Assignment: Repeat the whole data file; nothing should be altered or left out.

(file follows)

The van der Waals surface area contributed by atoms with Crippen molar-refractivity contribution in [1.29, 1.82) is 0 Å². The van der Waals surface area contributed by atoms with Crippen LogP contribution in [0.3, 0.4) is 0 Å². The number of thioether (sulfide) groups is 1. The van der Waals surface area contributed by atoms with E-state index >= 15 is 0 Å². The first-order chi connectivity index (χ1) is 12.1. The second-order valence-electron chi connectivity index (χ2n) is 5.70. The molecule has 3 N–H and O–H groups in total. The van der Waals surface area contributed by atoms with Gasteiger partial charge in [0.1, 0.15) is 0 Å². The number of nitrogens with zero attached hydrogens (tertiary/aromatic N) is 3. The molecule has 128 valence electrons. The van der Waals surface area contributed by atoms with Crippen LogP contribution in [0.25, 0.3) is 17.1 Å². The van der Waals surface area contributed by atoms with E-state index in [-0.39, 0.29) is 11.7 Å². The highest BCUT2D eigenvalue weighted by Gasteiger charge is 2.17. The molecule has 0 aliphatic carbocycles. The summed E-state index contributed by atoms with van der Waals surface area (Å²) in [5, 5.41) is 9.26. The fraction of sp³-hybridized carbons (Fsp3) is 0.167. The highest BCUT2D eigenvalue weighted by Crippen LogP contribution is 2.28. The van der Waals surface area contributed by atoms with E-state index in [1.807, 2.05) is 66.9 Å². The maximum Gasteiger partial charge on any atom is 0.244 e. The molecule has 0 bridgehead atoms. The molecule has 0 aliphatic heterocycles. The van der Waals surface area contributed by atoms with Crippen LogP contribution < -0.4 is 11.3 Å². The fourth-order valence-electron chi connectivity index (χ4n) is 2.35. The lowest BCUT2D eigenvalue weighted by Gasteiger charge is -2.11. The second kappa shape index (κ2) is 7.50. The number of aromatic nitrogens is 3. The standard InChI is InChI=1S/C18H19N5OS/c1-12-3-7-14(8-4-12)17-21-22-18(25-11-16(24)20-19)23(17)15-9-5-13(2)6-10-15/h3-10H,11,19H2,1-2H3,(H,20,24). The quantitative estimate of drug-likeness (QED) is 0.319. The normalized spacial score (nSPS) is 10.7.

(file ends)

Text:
The van der Waals surface area contributed by atoms with Crippen molar-refractivity contribution in [1.29, 1.82) is 0 Å². The van der Waals surface area contributed by atoms with Crippen LogP contribution in [0.3, 0.4) is 0 Å². The number of thioether (sulfide) groups is 1. The van der Waals surface area contributed by atoms with E-state index >= 15 is 0 Å². The first-order chi connectivity index (χ1) is 12.1. The second-order valence-electron chi connectivity index (χ2n) is 5.70. The molecule has 3 N–H and O–H groups in total. The van der Waals surface area contributed by atoms with Gasteiger partial charge in [0.1, 0.15) is 0 Å². The number of nitrogens with zero attached hydrogens (tertiary/aromatic N) is 3. The molecule has 128 valence electrons. The van der Waals surface area contributed by atoms with Crippen LogP contribution in [0.25, 0.3) is 17.1 Å². The van der Waals surface area contributed by atoms with E-state index in [-0.39, 0.29) is 11.7 Å². The highest BCUT2D eigenvalue weighted by Gasteiger charge is 2.17. The molecule has 0 aliphatic carbocycles. The summed E-state index contributed by atoms with van der Waals surface area (Å²) in [5, 5.41) is 9.26. The fraction of sp³-hybridized carbons (Fsp3) is 0.167. The highest BCUT2D eigenvalue weighted by Crippen LogP contribution is 2.28. The van der Waals surface area contributed by atoms with E-state index in [1.807, 2.05) is 66.9 Å². The maximum Gasteiger partial charge on any atom is 0.244 e. The molecule has 0 bridgehead atoms. The molecule has 0 aliphatic heterocycles. The van der Waals surface area contributed by atoms with Crippen LogP contribution < -0.4 is 11.3 Å². The fourth-order valence-electron chi connectivity index (χ4n) is 2.35. The lowest BCUT2D eigenvalue weighted by Gasteiger charge is -2.11. The second kappa shape index (κ2) is 7.50. The number of aromatic nitrogens is 3. The standard InChI is InChI=1S/C18H19N5OS/c1-12-3-7-14(8-4-12)17-21-22-18(25-11-16(24)20-19)23(17)15-9-5-13(2)6-10-15/h3-10H,11,19H2,1-2H3,(H,20,24). The quantitative estimate of drug-likeness (QED) is 0.319. The normalized spacial score (nSPS) is 10.7.